Fonterra Chairman Sir Henry van der Heyden said he had today emailed Fonterra’s farmer shareholders urging them to make their votes count and support the proposed changes to the Co-operative’s capital structure.
“This vote is all about strengthening the Co-operative. It is as important as the vote that farmers made to form Fonterra and it is important that farmers have their say.
Sir Henry said that some farmers have asked if capital structure could be resolved just by having aggressive retentions from payout.
“Neither retentions nor the proposed dry shares will solve the problem on their own. It needs a mixture of both, and the possible Step Three (Trading Among Farmers) to fix redemption risk completely. In addition, having an aggressive retention policy on its own wouldn’t work for all farmers, particularly those that have just joined the industry, and aren’t in a position to sacrifice payout for retention.”
“Some farmers have asked if voting for Steps One (Strengthening the Share Structure) and Two (Restricted Share Value) means they have to take up the extra 20 percent dry shares.
“Farmers can choose to take up no extra shares, or the full 20 per cent, or anything in between.
“The fact is that some farmers are in a tight position and won’t be able to invest in the dry shares right now. There are also other farmers who might not want to take up the shares at this time or they might want to take up a smaller amount.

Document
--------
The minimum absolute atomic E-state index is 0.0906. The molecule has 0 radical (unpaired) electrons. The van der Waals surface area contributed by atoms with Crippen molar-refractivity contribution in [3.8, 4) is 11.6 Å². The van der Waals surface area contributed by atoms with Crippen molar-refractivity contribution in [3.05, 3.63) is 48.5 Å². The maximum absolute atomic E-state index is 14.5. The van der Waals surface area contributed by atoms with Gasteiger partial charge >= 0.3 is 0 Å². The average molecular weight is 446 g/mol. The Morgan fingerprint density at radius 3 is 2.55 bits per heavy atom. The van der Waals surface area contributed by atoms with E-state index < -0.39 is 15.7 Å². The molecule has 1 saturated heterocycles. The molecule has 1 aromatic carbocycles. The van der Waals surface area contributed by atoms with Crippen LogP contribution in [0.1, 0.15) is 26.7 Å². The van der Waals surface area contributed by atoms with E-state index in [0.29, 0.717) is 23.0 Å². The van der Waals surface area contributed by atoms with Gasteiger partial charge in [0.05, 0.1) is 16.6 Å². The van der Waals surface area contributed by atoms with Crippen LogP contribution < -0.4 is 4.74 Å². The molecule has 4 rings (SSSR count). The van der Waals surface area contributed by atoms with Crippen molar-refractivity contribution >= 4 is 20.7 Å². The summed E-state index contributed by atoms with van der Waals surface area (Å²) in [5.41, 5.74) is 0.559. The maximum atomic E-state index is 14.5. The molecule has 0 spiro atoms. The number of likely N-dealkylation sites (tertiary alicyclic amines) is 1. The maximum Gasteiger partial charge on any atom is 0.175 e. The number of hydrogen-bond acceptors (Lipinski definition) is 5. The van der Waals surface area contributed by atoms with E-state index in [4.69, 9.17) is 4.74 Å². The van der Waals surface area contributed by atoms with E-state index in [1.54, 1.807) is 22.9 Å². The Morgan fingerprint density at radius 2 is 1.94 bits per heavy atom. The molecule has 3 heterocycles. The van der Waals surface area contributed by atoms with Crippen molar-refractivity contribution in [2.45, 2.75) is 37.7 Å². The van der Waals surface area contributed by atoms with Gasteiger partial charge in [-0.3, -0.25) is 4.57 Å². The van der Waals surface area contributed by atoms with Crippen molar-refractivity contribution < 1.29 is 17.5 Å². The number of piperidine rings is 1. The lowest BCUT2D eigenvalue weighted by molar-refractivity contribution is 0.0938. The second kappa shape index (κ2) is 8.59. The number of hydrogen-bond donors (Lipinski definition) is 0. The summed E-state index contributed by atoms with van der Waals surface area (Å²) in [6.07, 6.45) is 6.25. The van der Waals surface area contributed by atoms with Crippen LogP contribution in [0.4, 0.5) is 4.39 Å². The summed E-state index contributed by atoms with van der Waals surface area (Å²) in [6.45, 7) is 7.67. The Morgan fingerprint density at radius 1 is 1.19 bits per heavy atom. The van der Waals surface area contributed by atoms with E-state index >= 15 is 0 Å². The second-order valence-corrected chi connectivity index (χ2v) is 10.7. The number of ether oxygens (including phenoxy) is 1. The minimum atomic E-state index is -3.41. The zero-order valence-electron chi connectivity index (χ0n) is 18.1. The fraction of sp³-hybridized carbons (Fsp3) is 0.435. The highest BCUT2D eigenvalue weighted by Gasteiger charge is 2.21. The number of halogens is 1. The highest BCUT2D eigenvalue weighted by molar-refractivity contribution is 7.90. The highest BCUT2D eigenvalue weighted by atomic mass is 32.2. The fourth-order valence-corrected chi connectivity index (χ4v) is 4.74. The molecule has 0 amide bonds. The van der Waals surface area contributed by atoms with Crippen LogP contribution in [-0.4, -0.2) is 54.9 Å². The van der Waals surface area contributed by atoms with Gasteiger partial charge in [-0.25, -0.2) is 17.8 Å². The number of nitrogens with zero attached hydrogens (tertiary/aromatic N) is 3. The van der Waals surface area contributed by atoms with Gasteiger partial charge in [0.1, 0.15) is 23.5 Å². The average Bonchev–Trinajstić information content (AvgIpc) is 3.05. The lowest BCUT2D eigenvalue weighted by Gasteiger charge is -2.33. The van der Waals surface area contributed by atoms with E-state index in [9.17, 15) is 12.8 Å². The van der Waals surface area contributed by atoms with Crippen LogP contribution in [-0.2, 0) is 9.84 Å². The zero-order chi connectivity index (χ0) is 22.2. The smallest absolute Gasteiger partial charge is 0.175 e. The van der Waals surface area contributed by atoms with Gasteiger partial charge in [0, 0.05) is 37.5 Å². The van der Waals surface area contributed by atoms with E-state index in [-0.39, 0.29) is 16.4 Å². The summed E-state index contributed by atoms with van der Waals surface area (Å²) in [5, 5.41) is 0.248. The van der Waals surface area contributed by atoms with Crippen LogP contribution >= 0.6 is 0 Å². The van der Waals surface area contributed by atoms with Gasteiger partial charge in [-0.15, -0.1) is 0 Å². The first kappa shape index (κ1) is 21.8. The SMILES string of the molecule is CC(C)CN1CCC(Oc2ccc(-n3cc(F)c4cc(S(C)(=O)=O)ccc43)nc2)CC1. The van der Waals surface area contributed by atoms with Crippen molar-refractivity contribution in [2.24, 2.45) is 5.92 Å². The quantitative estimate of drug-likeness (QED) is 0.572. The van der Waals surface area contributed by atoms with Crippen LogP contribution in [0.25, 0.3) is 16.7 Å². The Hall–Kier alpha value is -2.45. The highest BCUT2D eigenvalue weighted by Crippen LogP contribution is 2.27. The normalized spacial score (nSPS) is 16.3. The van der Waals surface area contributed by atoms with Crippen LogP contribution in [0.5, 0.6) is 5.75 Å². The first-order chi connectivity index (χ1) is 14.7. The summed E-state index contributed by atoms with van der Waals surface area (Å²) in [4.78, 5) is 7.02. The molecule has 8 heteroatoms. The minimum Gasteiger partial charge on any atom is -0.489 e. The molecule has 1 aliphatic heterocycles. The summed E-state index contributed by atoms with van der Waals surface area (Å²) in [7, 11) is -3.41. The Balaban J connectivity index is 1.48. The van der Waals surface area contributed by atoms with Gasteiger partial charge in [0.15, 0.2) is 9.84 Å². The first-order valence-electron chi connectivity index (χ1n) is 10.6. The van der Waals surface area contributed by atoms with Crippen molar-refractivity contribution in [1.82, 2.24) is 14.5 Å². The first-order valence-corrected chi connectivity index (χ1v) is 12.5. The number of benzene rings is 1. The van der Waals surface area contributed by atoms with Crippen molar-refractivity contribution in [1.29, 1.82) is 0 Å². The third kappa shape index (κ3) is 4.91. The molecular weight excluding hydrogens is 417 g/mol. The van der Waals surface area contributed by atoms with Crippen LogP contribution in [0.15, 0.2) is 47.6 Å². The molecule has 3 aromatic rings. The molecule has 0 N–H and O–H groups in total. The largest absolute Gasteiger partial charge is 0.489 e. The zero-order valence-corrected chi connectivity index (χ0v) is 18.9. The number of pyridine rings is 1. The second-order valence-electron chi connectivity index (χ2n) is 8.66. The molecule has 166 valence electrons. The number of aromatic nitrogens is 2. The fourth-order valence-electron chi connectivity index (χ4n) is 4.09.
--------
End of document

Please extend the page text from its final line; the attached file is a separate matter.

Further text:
“Step One has been developed taking into account the different interests of all farmers and is designed to provide them with choice to suit their own financial situations.
“If the vote is successful at the annual meeting, the next decision for farmers is whether they want to take up any additional dry shares. The Board will meet early in December to make sure farmers have the information they need to help them with this decision. We will provide the Estimated Fair Value share valuation and the Board’s approach to dividends and retentions.”
Sir Henry said that some farmers had also asked if Step Two would have any impact on banks accepting the shares as security and some had concerns over this step impacting on the overall net value of their farms.
“We understand that the banks are generally comfortable with the proposal on Steps One and Two, and the shares will still be regarded as good security. While it’s not possible to predict the future share value, the transitional approach to the Fair Value Share valuation may only last for a short period, maybe one or two seasons, before the restricted value meets the $4.52 base price.”
Fonterra’s capital structure proposal represents almost a year’s work. “We have looked for a solution from every possible angle, we’ve stress tested it with Shareholders’ Council and they have given it their full support. Farmers have made it clear that they want to retain 100 per cent control and ownership of the Co-operative and these steps ensure that.
“We sought feedback from farmers through meetings with directors throughout the country and hundreds of local shed meetings. The focus at these meetings has been on Steps One and Two. Trading Among Farmers will be a totally separate consultation with farmers next year,” Sir Henry said.